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7 Tips for Parents: Have a Productive IEP Meeting

Here's a question a parent had:

"What can I do to make sure my child's IEP meeting goes smoothly? I don't anticipate any problems, most of my kid's IEP meetings have gone ok, but he is at a new school and I'm not sure what to expect. What can I do to make sure there's no surprises?"

As a special education teacher, I've seen many different parental approaches to IEP meetings. In general, it is best to be courteous and professional. Teachers will read your energy and respond in kind. Treat it like a business meeting and get informed.

Here's 7 tips to have a productive IEP meeting:

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1) Make prior contact with teachers BEFORE the meeting is ever scheduled.

This is best done as early in the year as possible (but it is never too late). Send a single email to all of your child's teachers. Introduce yourself, mention that you are excited for your child to be learning in their classroom. Bring up any concerns. Let them know, "if there are ever any problems, please don't hesitate to let me know." Give them a phone number and email address. If there are any problems, it's best to be aware before the meeting. 2) Call the school and ask to speak to your child's care coordinator at the start of the school year.

This is the special education teacher in charge of scheduling your IEP meetings, and should be your point person for any home/school collaborations. Ask them when the annual IEP is due (it is due one calendar year after the last IEP). Offer to schedule it sooner rather than later. If your care coordinator is scrambling to schedule the IEP, chances are it won't be a very thoughtful document. Calling and asking about the IEP shows that you are a dedicated parent who wants your child to be successful. The care coordinator will be well prepared for your meeting.

3) You are well within your rights to request a DRAFT copy of the IEP to review before the meeting.

This reduces the amount of information you will have to take in during the meeting. Read over the information and if you have any questions, go ahead and scribble all over it. It may only come a few days before the meeting, but any advanced reading will be helpful. This document should have DRAFT written all over it, and should have plenty of blank spaces (under placement and services sections). These decisions are to be made by the IEP team, of which you are a key member. 4) Do your research.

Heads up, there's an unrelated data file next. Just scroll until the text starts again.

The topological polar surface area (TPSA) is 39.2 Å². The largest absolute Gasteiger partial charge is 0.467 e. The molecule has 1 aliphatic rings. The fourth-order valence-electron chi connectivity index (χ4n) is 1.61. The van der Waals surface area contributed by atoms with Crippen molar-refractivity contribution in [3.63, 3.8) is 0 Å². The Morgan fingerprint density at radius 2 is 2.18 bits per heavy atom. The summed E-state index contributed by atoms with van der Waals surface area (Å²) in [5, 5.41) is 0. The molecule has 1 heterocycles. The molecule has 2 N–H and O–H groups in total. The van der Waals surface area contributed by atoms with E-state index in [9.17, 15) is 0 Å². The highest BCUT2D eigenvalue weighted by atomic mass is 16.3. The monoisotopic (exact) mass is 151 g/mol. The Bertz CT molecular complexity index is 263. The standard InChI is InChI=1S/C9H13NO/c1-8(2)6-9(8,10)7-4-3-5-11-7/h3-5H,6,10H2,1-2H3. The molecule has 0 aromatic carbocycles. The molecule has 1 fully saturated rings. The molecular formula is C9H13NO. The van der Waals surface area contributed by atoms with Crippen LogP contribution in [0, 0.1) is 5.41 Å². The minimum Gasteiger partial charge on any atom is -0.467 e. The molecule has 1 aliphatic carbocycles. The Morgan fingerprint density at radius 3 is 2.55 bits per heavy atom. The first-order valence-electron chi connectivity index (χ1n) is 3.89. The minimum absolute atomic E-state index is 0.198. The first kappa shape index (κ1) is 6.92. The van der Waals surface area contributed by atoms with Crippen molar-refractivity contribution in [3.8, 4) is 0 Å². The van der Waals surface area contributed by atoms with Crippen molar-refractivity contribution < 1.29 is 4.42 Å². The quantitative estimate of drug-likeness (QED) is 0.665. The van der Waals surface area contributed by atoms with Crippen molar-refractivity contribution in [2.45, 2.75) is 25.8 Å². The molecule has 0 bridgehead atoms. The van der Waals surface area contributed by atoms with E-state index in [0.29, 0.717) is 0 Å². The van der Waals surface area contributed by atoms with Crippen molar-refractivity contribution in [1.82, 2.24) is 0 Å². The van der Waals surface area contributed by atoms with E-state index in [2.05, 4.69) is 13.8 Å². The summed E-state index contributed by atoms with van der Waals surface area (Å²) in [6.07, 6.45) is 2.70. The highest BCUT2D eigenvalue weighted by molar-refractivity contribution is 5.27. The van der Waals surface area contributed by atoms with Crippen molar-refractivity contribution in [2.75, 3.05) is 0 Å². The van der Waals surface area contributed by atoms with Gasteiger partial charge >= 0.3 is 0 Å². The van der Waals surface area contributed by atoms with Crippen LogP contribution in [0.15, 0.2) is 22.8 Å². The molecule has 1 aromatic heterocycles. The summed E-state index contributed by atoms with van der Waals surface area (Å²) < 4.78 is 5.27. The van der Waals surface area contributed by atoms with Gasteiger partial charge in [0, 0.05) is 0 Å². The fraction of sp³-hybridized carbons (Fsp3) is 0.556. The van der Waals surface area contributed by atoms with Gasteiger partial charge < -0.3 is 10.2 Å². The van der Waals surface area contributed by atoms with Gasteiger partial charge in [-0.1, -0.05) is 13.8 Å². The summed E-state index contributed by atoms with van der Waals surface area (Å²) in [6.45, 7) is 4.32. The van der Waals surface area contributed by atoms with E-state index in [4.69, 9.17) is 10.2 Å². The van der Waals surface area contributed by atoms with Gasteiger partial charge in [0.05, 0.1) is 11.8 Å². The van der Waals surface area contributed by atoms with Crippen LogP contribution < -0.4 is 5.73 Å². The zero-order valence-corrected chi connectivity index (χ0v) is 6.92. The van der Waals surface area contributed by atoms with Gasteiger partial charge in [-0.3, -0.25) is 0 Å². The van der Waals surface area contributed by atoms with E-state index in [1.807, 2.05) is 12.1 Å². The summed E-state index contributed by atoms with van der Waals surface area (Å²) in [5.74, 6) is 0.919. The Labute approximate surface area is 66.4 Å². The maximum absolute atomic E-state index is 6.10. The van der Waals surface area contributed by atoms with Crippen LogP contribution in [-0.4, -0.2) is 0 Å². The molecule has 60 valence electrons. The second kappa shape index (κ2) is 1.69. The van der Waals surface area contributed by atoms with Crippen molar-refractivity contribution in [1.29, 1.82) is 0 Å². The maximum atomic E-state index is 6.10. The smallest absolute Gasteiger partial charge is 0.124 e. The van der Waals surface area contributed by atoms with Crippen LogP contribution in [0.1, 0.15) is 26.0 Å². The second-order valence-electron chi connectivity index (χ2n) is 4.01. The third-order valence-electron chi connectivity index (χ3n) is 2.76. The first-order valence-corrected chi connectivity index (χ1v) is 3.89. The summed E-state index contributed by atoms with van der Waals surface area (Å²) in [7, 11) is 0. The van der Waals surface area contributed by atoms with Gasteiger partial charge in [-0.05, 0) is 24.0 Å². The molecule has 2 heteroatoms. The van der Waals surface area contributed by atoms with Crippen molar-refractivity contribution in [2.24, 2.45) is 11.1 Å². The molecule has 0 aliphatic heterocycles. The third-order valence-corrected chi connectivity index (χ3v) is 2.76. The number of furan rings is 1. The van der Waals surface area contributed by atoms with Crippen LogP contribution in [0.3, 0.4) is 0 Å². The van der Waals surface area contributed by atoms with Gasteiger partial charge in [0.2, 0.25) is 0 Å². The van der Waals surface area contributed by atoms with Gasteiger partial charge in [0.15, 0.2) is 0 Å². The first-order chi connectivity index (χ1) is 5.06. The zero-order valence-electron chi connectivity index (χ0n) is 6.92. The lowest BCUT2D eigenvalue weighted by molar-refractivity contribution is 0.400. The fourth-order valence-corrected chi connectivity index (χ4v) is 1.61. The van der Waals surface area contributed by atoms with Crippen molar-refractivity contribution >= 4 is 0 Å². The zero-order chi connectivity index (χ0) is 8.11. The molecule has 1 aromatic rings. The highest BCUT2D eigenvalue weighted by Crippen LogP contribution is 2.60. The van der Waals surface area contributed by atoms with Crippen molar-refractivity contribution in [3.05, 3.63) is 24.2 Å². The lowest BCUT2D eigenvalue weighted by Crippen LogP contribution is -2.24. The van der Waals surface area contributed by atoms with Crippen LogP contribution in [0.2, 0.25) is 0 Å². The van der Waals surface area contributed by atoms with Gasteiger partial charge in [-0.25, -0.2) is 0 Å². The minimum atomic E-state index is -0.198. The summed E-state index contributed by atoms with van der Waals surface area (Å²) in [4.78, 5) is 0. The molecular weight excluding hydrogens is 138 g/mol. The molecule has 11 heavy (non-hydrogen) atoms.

Learn about the jargon you may encounter. Knowing the terms that educators use will make the actual meeting much easier to understand.Here's a great start with the basics: http://www.ncld.org/students-disabilities/iep-504-plan/why-how-read-your-childs-iep

5) Go to www.Understood.org and find out as much as you can about your child's disability.

They are a great resource for helping parents explain to other people how disabilities affect the child using an approachable, non-deficit framework. 6) On the day of the meeting, remind teachers of who your child is.

Some people present may not even know who your child is. Take the time to share some of the strengths and interests about your child. Some parents bring a framed picture and put it in the center of the table. Other parents have created documents outlining the things their child loves to do. Find what strategy feels right for you. It will have a humanizing effect that will bring everyone together for their true purpose: to help your child. 7) Know your rights.

Hopefully you will not have an unsatisfactory IEP, but if you do, here is a great resource : http://www.wrightslaw.com/blog/?p=9303

These tips should help ensure that your child's IEP meeting holds no surprises for you.

I want to know....

What are some of YOUR best IEP meeting tips? Add them to the comments below!

As always email me if you have any questions at James@SpeialLearningTeacher.com

Happy Learning!

#iep #jargon #parent #question #teacher

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